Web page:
Like clockwork, every spring or fall, you wake up one day with swollen, red eyes and a congested nose. You think you have allergies, but you aren’t sure what you’re allergic to. While you can’t easily diagnose your allergies on your own, your doctor can perform an allergy test to pinpoint exactly what your body is reacting to. Once you know what you’re allergic to, it’s much easier to put together a plan for treating your allergies.
Before the Test
Before testing you for allergies, your doctor will usually want to get to know more about your symptoms and your medical history. They’ll likely ask you about the type of symptoms you have, such as sneezing, congestion, eye irritation and so on, and about when your symptoms occur (such as seasonally or year-round). Your doctor might also ask you about your family history, such as if any members of your immediate family have allergies and if so, what they are allergic to.
Some medications can interfere with or alter the results of an allergy test, so it’s important to tell your doctor about anything you take regularly, whether over-the-counter or prescription. If you do take an antihistamine or other medication that interferes with allergy testing, your doctor might ask you to stop taking the medicine for a week or so before the test.
Skin Allergy Test
Two types of allergy test are available. Usually, a skin allergy test is the preferred method of testing, because it provides results quickly and usually costs less than a blood test.
A skin allergy test can be performed in a few different ways. The most common test involves scratching the allergen into the skin. During the test, a nurse or doctor will make a series of marks on your arm or back, noting the allergen that is being tested in each spot. They will then place a drop of the allergen on the skin and will use a small needle to scratch it in, just under the surface.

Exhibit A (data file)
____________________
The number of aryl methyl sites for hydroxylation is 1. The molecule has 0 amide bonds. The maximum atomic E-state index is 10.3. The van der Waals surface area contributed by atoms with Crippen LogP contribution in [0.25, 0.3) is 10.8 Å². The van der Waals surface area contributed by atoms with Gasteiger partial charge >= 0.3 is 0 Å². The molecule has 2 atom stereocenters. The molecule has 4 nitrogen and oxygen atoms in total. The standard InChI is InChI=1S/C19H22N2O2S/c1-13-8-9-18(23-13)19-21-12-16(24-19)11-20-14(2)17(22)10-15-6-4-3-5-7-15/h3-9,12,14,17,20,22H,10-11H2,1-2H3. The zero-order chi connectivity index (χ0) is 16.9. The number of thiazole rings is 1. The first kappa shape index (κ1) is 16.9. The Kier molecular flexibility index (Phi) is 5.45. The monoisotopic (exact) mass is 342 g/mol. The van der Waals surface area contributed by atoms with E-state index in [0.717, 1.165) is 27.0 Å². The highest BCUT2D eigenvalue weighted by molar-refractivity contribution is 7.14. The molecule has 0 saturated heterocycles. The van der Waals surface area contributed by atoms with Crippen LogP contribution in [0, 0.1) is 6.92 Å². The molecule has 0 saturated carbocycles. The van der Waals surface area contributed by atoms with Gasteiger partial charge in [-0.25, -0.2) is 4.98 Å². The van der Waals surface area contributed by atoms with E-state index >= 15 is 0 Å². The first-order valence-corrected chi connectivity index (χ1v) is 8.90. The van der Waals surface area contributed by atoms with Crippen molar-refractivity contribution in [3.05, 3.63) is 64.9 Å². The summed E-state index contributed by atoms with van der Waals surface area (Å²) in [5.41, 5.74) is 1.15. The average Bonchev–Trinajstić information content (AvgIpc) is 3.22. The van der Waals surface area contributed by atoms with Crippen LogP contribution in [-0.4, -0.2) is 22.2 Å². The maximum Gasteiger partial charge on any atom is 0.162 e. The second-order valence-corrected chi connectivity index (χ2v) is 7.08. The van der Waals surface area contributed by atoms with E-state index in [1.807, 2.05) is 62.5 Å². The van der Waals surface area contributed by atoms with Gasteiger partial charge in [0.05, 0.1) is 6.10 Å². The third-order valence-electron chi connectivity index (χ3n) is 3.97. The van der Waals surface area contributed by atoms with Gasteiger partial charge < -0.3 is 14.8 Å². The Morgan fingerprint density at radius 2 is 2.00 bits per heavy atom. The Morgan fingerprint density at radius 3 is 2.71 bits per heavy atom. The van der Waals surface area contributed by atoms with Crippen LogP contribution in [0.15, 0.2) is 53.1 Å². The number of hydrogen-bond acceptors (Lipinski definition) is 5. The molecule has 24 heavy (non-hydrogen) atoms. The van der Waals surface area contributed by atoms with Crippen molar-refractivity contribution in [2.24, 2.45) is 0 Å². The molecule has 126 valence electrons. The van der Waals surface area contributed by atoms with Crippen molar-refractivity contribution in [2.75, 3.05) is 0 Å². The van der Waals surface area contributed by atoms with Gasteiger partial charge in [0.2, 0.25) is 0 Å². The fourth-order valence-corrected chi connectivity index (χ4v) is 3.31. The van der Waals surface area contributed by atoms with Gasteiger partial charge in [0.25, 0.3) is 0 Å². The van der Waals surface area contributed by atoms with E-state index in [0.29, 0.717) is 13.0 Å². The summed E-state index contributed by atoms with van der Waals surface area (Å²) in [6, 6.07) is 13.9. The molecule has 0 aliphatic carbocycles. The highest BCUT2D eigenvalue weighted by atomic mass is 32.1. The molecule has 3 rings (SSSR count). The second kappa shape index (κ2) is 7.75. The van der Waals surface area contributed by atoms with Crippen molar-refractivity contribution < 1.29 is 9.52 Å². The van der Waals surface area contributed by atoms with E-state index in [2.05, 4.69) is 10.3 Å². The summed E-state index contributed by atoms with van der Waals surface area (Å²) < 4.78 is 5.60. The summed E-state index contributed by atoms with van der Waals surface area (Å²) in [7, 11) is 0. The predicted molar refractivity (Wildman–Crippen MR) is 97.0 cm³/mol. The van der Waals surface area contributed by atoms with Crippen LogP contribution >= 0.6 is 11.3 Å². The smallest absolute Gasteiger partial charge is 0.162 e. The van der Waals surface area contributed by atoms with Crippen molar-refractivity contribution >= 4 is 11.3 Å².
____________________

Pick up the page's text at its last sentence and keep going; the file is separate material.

If you’re allergic to a particular substance, your skin will react. Usually, a small bump will develop. It will look like a mosquito bite. People who have a reaction during an allergy test usually notice the change within a few minutes of the allergen being scratched into the skin. The entire testing process typically takes less than an hour.
Your doctor might order a different type of skin allergy test, depending on the results of the first test or depending on the suspected allergen. Instead of scratching the allergen into the skin, the second type of allergy test injects the allergen into the skin. It usually takes about 15 minutes for your skin to react, if it’s going to react at all.
There are occasional cases when a person doesn’t have a reaction to any of the allergens while they are at the doctor’s office. They return home and notice a small bump on the skin at the site of the test a day or so later. Some people have a delayed reaction to the test. If that happens to you, it’s important to let your doctor know.
Blood Allergy Test
People who have sensitive skin might not be good candidates for a skin allergy test. If your skin reacts to pretty much anything, it will be difficult to tell what you’re allergic to. For that reason, your doctor might order a blood test instead of a skin allergy test. Your doctor might also recommend a blood allergy test if you’re taking a medication that will interfere with the skin test and you’re unable to pause the medication.
It takes a bit longer to get results from a blood allergy test than it does from a skin allergy test. Your doctor will draw a sample of your blood and send it to a lab. Or, you’ll visit the lab directly for the blood draw. After that, it can take a few days or longer for the lab to test the blood and report any findings to your doctor.
Once you and your doctor know what substances you’re allergic to, you can put together a plan for treatment. Often, avoiding the allergen is the recommended course of action. Other options include immunotherapy to help your body learn not to react to the substance or taking medications to reduce your body’s allergic reactions.
ABOUT DR. RUBINSTEIN
Dr. Rubinstein has nearly sixteen years of experience in helping patients with sinus problems and allergies in the Hudson Valley. A double board-certified facial plastic surgeon and otolaryngologist, he has extensive knowledge of laser procedures, facial plastic surgery, and nasal and sinus treatments, which allows him to improve aesthetics as well as the functionality of the nose and facial features. Dr. Rubinstein received his board certifications through the American Board of Facial Plastic and Reconstructive Surgery and the American Board of Otolaryngology – Head and Neck Surgery. If you’re interested in learning more about allergy testing, schedule an appointment with Dr. Rubinstein at the Hudson Valley Sinus Center by calling 845-562-6673.